Councillors delay decision on old school site in Cupar

Some residents in Millgate are concerned about the traffic issues that could arise
Some residents in Millgate are concerned about the traffic issues that could arise
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A blueprint for the development of the former St Columba’s school site in the heart of Cupar has been put on hold by councillors.

Members of north east Fife area committee agreed on Wednesday to continue consideration of an application for planning permission in principle for eight flats and four houses as well as the formation of a vehicular access.

They want to pay a visit to the site to see for themselves why some of the residents of Millgate have objected.

Cupar Community Council have welcomed the plans, which they feel would breathe new life into the derelict site.

The developer behind the plans, Ciaran Kennedy of KDY Properties, hopes to turn the old school building itself into six flats as well as build another eight in the grounds, together with four retirement homes.

In all, there would be accommodation for up to 40, with each house having one parking space.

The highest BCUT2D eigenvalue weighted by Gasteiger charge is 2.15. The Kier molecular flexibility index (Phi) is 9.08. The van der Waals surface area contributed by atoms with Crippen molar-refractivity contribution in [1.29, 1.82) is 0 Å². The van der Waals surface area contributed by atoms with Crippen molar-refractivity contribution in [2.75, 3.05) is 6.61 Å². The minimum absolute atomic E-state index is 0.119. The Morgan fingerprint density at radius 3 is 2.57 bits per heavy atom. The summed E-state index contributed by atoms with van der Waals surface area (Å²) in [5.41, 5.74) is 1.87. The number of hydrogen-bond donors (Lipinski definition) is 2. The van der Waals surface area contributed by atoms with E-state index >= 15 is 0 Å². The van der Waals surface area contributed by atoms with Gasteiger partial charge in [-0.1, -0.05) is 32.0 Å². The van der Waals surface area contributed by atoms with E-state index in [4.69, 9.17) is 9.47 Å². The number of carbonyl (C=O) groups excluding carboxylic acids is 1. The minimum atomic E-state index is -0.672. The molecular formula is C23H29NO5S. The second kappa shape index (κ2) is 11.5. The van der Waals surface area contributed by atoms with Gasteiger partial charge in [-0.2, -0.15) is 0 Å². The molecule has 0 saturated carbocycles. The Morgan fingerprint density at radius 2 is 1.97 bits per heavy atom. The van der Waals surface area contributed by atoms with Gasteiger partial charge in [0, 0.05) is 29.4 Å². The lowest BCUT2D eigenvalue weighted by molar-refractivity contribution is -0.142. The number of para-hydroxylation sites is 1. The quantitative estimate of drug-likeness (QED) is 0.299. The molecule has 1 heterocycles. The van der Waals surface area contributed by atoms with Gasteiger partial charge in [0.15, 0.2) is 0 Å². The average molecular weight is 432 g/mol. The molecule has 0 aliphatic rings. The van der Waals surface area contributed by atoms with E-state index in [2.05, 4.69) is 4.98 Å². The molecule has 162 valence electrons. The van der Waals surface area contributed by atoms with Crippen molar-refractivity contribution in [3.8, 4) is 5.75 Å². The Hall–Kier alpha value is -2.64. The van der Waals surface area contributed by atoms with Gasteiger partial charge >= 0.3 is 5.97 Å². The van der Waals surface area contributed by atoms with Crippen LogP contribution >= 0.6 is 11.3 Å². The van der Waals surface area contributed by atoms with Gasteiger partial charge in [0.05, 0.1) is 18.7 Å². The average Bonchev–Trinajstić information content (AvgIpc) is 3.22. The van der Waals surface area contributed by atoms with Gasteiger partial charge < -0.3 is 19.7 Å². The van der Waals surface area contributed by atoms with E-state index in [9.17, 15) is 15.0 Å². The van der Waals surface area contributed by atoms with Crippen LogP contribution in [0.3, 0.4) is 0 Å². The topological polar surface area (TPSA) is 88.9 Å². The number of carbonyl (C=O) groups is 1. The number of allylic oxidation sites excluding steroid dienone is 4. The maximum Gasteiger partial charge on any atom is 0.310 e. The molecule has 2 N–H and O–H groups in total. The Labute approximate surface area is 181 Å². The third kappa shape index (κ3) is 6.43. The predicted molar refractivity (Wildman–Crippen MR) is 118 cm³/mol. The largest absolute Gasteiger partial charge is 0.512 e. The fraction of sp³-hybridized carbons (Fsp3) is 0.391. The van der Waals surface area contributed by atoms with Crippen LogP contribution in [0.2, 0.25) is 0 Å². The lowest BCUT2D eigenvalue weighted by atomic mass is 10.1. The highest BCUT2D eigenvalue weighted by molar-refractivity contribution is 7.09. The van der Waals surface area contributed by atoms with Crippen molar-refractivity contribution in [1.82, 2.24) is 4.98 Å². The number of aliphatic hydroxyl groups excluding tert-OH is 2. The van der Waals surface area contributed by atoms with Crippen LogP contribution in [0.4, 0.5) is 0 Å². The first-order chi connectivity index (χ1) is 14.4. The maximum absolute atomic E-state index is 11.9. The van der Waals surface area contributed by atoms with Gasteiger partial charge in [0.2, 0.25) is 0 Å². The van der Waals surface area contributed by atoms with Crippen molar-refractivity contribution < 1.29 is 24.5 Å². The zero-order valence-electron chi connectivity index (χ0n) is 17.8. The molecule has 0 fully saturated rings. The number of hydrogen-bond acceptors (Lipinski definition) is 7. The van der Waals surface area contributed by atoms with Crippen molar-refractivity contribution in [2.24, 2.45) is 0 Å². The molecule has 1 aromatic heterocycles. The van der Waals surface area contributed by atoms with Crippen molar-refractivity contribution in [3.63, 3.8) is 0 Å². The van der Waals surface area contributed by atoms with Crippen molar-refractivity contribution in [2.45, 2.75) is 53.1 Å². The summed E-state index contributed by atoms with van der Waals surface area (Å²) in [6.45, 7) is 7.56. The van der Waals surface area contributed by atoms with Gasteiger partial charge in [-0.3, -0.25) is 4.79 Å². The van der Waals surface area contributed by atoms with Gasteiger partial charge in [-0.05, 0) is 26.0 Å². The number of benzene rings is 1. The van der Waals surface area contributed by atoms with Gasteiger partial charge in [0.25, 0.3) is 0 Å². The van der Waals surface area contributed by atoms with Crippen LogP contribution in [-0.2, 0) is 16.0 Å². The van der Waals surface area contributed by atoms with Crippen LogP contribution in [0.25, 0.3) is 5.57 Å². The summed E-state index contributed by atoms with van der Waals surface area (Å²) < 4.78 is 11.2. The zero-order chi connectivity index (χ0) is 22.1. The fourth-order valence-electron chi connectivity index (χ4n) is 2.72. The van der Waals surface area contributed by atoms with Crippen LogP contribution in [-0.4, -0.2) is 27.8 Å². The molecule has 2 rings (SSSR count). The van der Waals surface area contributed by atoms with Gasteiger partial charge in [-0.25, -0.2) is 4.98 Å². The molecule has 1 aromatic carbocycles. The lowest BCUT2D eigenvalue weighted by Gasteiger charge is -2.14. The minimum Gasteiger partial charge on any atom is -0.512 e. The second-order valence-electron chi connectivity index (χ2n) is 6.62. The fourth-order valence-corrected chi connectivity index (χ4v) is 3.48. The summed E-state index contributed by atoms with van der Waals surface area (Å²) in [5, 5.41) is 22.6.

The homes would all be available to buy privately and would be priced with first-time buyers in mind.

Residents would have easy access to the town centre, says Mr Kennedy, as well as the train station, shops and buses.

“The homes would be built sympathetically to their surroundings and to a standard that we believe will be acceptable to the community, ” Mr Kennedy told the community council earlier this year.

However, eight objections were received to the application, including one from Cupar and North Fife Preservation Society.

Access would be via a pend in Millgate and it’s feared that increased traffic on an already busy street would cause problems.

Objectors are concerned that the proposed pend would not be wide enough for emergency vehicles and the increased congestion could prevent fire engines getting through from the fire station farther down Millgate.

And some residents say that parking on street is already difficult and that it would be exacerbated by the extra vehicles.

Planning official Alastair Hamilton, who recommended approval, reminded members that Mr Kennedy was just seeking planning permission in principle and that any issues could be addressed at the detailed design stage.

However Cupar councillor Bryan Poole said he had concerns about transportation issues and moved to continue for a site visit.

His motion was carried by eight votes to five, defeating Councillor Donald Lothian’s motion that the application be approved.

The site has lain derelict for many years and part of it is now used informally as a car park.

A development brief was first prepared back in 2008.